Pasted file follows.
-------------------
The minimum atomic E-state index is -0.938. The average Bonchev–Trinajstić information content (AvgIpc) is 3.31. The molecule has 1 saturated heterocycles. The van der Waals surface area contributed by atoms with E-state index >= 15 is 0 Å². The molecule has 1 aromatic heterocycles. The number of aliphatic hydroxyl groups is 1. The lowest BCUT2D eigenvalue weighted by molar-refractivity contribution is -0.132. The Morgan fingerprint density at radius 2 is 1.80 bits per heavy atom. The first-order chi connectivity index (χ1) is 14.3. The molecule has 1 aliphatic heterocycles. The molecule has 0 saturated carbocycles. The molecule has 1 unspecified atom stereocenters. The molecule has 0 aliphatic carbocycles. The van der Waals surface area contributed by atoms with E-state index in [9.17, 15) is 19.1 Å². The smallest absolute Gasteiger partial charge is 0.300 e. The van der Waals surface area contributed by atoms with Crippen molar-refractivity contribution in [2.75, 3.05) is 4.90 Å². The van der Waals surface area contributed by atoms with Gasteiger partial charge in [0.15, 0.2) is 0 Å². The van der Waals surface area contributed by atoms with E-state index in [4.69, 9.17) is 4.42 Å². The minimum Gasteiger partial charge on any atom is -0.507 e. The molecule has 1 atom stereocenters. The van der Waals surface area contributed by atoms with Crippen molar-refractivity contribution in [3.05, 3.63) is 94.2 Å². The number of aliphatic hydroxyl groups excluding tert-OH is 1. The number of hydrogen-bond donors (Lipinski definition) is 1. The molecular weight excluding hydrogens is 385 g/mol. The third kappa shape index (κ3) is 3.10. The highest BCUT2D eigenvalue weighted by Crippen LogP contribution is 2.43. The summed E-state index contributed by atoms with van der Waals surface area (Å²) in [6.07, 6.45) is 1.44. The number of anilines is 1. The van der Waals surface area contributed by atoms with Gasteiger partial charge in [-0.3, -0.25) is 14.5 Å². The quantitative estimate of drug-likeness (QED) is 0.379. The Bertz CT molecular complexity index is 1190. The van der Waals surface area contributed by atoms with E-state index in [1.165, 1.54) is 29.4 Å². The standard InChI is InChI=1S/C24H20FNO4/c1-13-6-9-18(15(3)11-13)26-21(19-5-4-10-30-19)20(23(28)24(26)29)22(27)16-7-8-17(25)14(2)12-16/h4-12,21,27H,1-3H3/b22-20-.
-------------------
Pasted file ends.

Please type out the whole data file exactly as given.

The minimum atomic E-state index is -0.938. The average Bonchev–Trinajstić information content (AvgIpc) is 3.31. The molecule has 1 saturated heterocycles. The van der Waals surface area contributed by atoms with E-state index >= 15 is 0 Å². The molecule has 1 aromatic heterocycles. The number of aliphatic hydroxyl groups is 1. The lowest BCUT2D eigenvalue weighted by molar-refractivity contribution is -0.132. The Morgan fingerprint density at radius 2 is 1.80 bits per heavy atom. The first-order chi connectivity index (χ1) is 14.3. The molecule has 1 aliphatic heterocycles. The molecule has 0 saturated carbocycles. The molecule has 1 unspecified atom stereocenters. The molecule has 0 aliphatic carbocycles. The van der Waals surface area contributed by atoms with E-state index in [9.17, 15) is 19.1 Å². The smallest absolute Gasteiger partial charge is 0.300 e. The van der Waals surface area contributed by atoms with Crippen molar-refractivity contribution in [2.75, 3.05) is 4.90 Å². The van der Waals surface area contributed by atoms with Gasteiger partial charge in [0.15, 0.2) is 0 Å². The van der Waals surface area contributed by atoms with E-state index in [4.69, 9.17) is 4.42 Å². The minimum Gasteiger partial charge on any atom is -0.507 e. The molecule has 1 atom stereocenters. The van der Waals surface area contributed by atoms with Crippen molar-refractivity contribution in [3.05, 3.63) is 94.2 Å². The number of aliphatic hydroxyl groups excluding tert-OH is 1. The number of hydrogen-bond donors (Lipinski definition) is 1. The molecular weight excluding hydrogens is 385 g/mol. The third kappa shape index (κ3) is 3.10. The highest BCUT2D eigenvalue weighted by Crippen LogP contribution is 2.43. The summed E-state index contributed by atoms with van der Waals surface area (Å²) in [6.07, 6.45) is 1.44. The number of anilines is 1. The van der Waals surface area contributed by atoms with Gasteiger partial charge in [-0.3, -0.25) is 14.5 Å². The quantitative estimate of drug-likeness (QED) is 0.379. The Bertz CT molecular complexity index is 1190. The van der Waals surface area contributed by atoms with E-state index in [1.165, 1.54) is 29.4 Å². The standard InChI is InChI=1S/C24H20FNO4/c1-13-6-9-18(15(3)11-13)26-21(19-5-4-10-30-19)20(23(28)24(26)29)22(27)16-7-8-17(25)14(2)12-16/h4-12,21,27H,1-3H3/b22-20-.